It makes sense that many of us expect to make meaningful friendships with our colleagues at work and for good reason. After all, we spend a great deal of time on the job with people who likely share similar interests or outlooks. Unfortunately, new research from the University of Pittsburgh shows that three out of five American employees feel disconnected or lonely on the job. The COVID-19 pandemic has certainly contributed to this trend, as many companies have shifted to working remotely full-time or in hybrid models with a mix of office and remote hours.
Working in such an environment can exacerbate feelings of loneliness among those who are already feeling isolated or alone.
Studies have found that loneliness in the workplace is linked to emotional exhaustion, lower job performance, and decreased commitment to one’s role.
If you’re feeling lonely at work, it is still possible to form connections with your coworkers. Research suggests that engaging in small talk about everyday topics like weekend plans or sharing stories about yourself can help improve social bonds within the workplace.
Moreover, various activities like virtual coffee breaks or team lunches can help create positive relationships and foster more enjoyable work environments.
Feeling connected and supported at work is an important part of our mental health, so don’t hesitate to reach out and make connections with your colleagues.
With a little effort, you can begin to feel less lonely and more valued in your job.
Begin By Engaging In Minor Interactions With Your Colleagues.
Most modern workplaces don’t offer the same level of social interaction as a college dorm, but even small social interactions can help to reduce feelings of loneliness.
According to Dr. Lim, there isn’t a single ‘best’ way to connect with others, so it is important to take the initiative and make small efforts such as smiling or nodding at coworkers, saying hello in the elevator, or exchanging pleasantries when leaving or entering the building.
Rachel Morrison, PhD, an associate professor of management at Auckland University of Technology further explains that work environments are often filled with people who have similar career goals and aspirations, so it can be beneficial to find commonalities and create meaningful connections.
This could include discussing a laptop wallpaper featuring someone’s pet dog, asking what leftovers they’re heating up for lunch, or talking about any shared interests.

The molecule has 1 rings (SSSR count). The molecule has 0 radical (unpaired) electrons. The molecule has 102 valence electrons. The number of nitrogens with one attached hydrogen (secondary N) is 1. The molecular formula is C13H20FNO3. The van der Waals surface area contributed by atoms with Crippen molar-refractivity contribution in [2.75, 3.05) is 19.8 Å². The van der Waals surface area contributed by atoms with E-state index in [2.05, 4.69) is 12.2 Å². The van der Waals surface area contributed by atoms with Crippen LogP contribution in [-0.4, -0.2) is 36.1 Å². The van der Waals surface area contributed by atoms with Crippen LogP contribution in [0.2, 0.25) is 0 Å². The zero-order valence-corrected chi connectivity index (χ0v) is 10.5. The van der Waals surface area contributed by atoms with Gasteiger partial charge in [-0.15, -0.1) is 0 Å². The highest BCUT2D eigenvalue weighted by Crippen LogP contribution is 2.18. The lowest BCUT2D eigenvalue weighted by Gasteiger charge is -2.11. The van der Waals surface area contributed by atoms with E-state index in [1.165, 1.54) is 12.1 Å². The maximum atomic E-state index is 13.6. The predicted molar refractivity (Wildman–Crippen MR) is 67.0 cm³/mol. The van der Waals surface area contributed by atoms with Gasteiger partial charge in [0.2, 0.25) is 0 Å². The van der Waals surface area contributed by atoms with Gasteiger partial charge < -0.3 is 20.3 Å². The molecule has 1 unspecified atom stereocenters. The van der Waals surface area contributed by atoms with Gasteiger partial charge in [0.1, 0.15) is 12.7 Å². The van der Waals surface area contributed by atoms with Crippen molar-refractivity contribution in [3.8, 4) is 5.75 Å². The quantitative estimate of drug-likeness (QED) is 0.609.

For those working remotely, joining a Zoom meeting a few minutes early to chat about what their weekend plans are and keeping your camera turned on during conversations are also effective ways of fostering relationships with colleagues.
Next, Seek Chances To Gradually Reveal More About Yourself.
When reflecting on your past work relationships, it’s likely that some of the strongest connections you’ve formed have been as a result of shared experiences.
This could range from something as simple as working alongside each other during company restructures, to being stuck in an airport for hours due to a delayed flight.
As Dr. Morrison explains, these situations often create an intense bonding environment that encourages people to open up more than they normally would.
Unfortunately, it can be difficult to express yourself authentically when you’re feeling isolated in a workplace; this is because loneliness can lead to fear of rejection and unconscious shutting down.
If you’re feeling anxious about sharing your true thoughts and feelings with co-workers, start small by talking about something like the latest episode of a show you both watch or venting about tricky settings on your video chat.
Intentionally Cultivate Connections With Others, Particularly When Working Remotely.
A 2020 study on remote work revealed that workplace loneliness, due to a decrease in face-to-face interactions, can cause employees to feel unsupported in their roles.
This lack of support could be through not being given the chance to ask follow-up questions after meetings or not having the opportunity to confide in their boss about personal matters.
Without the serendipitous conversations that happen in physical workplaces, such as those around the water cooler, Dr. Morrison believes it is important to become more intentional with communication.
Suggestions include saying good morning on Slack channels, messaging colleagues after a meeting to express appreciation for their presentation, and introducing interesting reads into group chats or socializing channels.
For hybrid workplaces, Dr. Lim suggests creating routines that align with co-workers as another way to build connections. Taking proactive steps like asking someone out for coffee or arranging a time to meet in person may help employees gain confidence within these relationships.
Adjust Your Outlook On The Nature Of Companionship Within Your Work Environment.
Finding meaningful work friendships can be tricky, especially if you’re new to a workplace. It’s important to consider what your ideal work friendships would look like and think about how feasible they could be.
Context is key for building these connections; if you’re hoping to make a partner at a law firm, the way that you approach socializing with colleagues will differ significantly from working in a bar.
While it’s great to have a close work friend, don’t put too much pressure on yourself or your colleagues—it might backfire and leave you feeling more isolated than ever.
A better approach is to focus on finding someone with whom you relate—even if it’s just in a professional capacity.
Taking small steps and sharing more about yourself can help create connections that lead to lasting relationships built on trust and understanding.
With the right effort, these relationships can bring some much-needed joy and companionship into the workplace.